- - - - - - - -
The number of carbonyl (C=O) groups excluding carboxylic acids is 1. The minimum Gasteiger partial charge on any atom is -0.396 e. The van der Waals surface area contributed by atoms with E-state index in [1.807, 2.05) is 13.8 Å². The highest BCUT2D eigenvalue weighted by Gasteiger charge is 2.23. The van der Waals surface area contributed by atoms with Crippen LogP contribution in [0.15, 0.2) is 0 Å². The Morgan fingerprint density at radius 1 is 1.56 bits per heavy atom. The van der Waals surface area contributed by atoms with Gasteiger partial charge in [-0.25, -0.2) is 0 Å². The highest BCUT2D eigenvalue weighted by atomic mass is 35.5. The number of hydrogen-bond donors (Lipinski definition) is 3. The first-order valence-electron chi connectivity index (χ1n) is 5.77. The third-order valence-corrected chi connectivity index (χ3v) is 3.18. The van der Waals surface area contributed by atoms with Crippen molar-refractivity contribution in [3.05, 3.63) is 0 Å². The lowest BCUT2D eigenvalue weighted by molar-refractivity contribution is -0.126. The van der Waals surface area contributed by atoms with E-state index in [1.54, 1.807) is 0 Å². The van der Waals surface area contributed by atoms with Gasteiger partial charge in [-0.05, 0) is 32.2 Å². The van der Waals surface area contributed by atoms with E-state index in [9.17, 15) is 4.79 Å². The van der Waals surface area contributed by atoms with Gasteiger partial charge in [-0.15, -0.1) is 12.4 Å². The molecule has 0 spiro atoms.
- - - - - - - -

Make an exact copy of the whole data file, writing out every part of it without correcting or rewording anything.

The number of carbonyl (C=O) groups excluding carboxylic acids is 1. The minimum Gasteiger partial charge on any atom is -0.396 e. The van der Waals surface area contributed by atoms with E-state index in [1.807, 2.05) is 13.8 Å². The highest BCUT2D eigenvalue weighted by Gasteiger charge is 2.23. The van der Waals surface area contributed by atoms with Crippen LogP contribution in [0.15, 0.2) is 0 Å². The Morgan fingerprint density at radius 1 is 1.56 bits per heavy atom. The van der Waals surface area contributed by atoms with Gasteiger partial charge in [-0.25, -0.2) is 0 Å². The highest BCUT2D eigenvalue weighted by atomic mass is 35.5. The number of hydrogen-bond donors (Lipinski definition) is 3. The first-order valence-electron chi connectivity index (χ1n) is 5.77. The third-order valence-corrected chi connectivity index (χ3v) is 3.18. The van der Waals surface area contributed by atoms with Crippen molar-refractivity contribution in [3.05, 3.63) is 0 Å². The lowest BCUT2D eigenvalue weighted by molar-refractivity contribution is -0.126. The van der Waals surface area contributed by atoms with E-state index in [1.54, 1.807) is 0 Å². The van der Waals surface area contributed by atoms with Gasteiger partial charge in [-0.05, 0) is 32.2 Å². The van der Waals surface area contributed by atoms with E-state index in [9.17, 15) is 4.79 Å². The van der Waals surface area contributed by atoms with Gasteiger partial charge in [-0.15, -0.1) is 12.4 Å². The molecule has 0 spiro atoms.